George Washington on Stage and Screen

Proof that he was a vaudeville emcee: “Let’s give her a great big hand, folks!

Presidents Day notwithstanding, February 22 is the actual birthday of George Washington.

Washington (like Lincoln) was once worshipped in this country with a fervor 21st century people can scarcely conceive. If Lincoln was America’s Jesus, Washington was its God. Myths were propagated; his graven image was everywhere, and we named cities, counties, states — and for that matter, babies — after him. I grew up in Washington County, Rhode Island and have always been proud of the fact that Washington’s horse was a Narragansett Pacer, bred about five miles from where I grew up. And the portrait above was by Gilbert Stuart, also from Rhode Island (he born about ten miles from my hometown). Washington stopped in Newport briefly early in the Revolutionary War; it’s where Lafayette landed when he came to America! Haha, that’s all my Washington-Rhode Island trivia.

Veneration for Washington fell out of fashion many decades ago. On the left, it’s because he owned slaves and became a sort of poster boy for unreflective patriotism, both objections I get and am in accord with. In recent times, I would contend that the majority of those on the right have shown Washington even greater disrespect by dishonoring his memory. Washington was the American Cincinnatus. The main reason historians all over the world have held him in high regard is that he was that rare national leader who voluntarily relinquished his power. He set a precedent by serving his terms, then returning humbly to private life. Sound like a small thing? It’s not. Such unselfish retirement was rare to nonexistent prior to Washington. His example, honored by successors, made America a relatively stable country for a time, and has undoubtedly been a major factor in the country’s longevity. Then, in 2020 we had a “President” who chose not to roll that way.

I have visited Mount Vernon, and worked at the New-York Historical Society when we presented an exhibition on Washington in 1998 (absorbing all the talks and lectures about him), and I’ve read a half dozen books about the man and another dozen about the American Revolution. My take on him can, without boasting, be called better-informed than average. But this is a theatre blog! And American theatre lovers quite frankly should erect a statue to George Washington. Washington was a major theatre patron in a time when those were in short supply in this fledgling country. Theatre was not just frowned upon but illegal in most of Puritan New England. And the South was rural. But as the nation’s leader, Washington’s playgoing in the successive capitals of Philadelphia and New York helped legitimize the performing arts in this country. Theatre in New York City pretty much begins as a sustained cultural project during the brief time the capital was here. Addison’s Cato was one of Washington’s favorite plays, but he also loved comedies, even pretty racy ones. And John Bill Rickett’s Circus!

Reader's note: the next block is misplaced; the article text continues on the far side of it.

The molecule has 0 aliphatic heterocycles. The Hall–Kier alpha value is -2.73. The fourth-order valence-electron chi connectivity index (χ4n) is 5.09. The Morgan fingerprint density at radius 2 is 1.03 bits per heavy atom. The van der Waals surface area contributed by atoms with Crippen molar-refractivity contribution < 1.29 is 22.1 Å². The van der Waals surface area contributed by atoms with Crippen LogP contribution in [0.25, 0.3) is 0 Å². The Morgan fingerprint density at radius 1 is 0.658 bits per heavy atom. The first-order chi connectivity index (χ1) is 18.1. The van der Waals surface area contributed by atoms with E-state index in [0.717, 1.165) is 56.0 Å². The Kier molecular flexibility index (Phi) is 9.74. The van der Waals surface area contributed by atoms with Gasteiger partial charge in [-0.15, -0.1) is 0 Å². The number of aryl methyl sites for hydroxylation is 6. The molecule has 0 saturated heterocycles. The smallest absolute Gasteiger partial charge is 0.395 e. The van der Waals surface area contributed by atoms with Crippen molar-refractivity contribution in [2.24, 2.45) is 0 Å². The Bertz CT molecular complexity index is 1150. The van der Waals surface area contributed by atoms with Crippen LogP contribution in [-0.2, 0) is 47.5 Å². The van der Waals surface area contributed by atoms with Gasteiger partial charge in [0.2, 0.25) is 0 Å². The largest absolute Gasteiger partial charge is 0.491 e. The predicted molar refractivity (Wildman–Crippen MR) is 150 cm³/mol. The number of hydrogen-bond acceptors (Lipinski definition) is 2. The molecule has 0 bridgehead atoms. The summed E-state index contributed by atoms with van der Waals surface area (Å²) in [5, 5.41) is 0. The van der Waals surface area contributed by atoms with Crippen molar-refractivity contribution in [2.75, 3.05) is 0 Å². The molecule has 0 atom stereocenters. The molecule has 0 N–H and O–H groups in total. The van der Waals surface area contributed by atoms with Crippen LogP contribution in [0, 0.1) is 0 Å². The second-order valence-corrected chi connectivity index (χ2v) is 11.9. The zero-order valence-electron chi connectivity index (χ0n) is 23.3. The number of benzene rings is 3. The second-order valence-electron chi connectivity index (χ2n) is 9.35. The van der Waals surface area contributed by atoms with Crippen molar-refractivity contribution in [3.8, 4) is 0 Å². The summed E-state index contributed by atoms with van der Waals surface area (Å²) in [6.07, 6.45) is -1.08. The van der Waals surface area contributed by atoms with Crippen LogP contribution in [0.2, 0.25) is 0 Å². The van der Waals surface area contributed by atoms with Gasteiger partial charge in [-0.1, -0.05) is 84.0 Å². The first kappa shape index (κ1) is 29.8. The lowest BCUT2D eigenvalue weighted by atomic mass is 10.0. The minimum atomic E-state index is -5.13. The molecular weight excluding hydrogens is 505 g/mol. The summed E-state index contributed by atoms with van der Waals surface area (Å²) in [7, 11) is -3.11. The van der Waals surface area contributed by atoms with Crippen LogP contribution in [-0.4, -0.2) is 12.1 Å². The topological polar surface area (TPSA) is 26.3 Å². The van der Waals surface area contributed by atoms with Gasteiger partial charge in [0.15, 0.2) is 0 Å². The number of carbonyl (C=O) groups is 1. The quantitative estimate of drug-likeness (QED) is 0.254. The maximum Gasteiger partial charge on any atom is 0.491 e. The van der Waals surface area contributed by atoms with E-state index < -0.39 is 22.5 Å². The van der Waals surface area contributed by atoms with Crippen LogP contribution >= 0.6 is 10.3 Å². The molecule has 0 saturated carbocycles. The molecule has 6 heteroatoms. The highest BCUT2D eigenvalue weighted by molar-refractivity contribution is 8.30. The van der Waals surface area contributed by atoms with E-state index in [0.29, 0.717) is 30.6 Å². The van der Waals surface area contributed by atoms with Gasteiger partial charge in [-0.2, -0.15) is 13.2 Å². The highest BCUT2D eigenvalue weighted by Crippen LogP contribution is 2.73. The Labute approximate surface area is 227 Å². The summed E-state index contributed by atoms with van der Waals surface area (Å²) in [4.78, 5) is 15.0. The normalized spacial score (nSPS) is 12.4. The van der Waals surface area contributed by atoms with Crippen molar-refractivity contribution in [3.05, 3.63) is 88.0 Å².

Theatre had an odd way of paying Washington back though. There are are surprisingly few stage plays about the “Father of Our Country” and/or the parts of the Revolution he took part in. Just a couple spring to mind: Percy MacKaye’s George Washington (1920), starring Walter Hampden and directed by Robert Edmond Jones; and Maxwell Anderson’s Valley Forge (1935), which was made into a tv movie with Richard Basehart 40 years later (below).

More numerous are screen depictions of the first President, and so as we have done with Thomas Jefferson and Abraham Lincoln, a brief gallery of motion picture Washingtons.

Joseph Kilgour

Played him thrice: in Washington Under the American Flag (1909), The Battle Cry of Peace (1915), and Janice Meredith (1924)

George MacQuarrie, Betsy Ross (1917)

William Beery, The Spirit of ’76 (1917)

Arthur Dewey in D.W. Griffith’s America (1924)

Francis X. Bushman in The Flag (1927)

Alan Mowbray

Thrice: Alexander Hamilton (1931), The Phantom President (1932), and Where Do We Go From Here? (1945)

Robert Warwick, Give Me Liberty (1936)

Montagu Love

Twice: in Sons of Liberty (1939), and The Remarkable Andrew (1942)

John Crawford in John Paul Jones (1959)

Richard Basehart, Valley Forge (1975)

Ken Howard, 1600 Pennsylvania Avenue (1976, a Broadway musical, also presented on TV)

Yep, same guy who played Jefferson in 1776!

Peter Graves, The Rebels (1979 )

Barry Bostwick, George Washington (1984)

Kelsey Grammer, Benedict Arnold (1984)

Jeff Daniels, The Crossing (2000)

David Morse, John Adams (2008)

FWIW, this is probably my favorite characterization.

Jason O’Mara, Sons of Liberty (2015)

Christopher Jackson, Hamilton (Broadway, 2015; movie 2020)

For much more on this topic, see Mount Vernon’s excellent article here.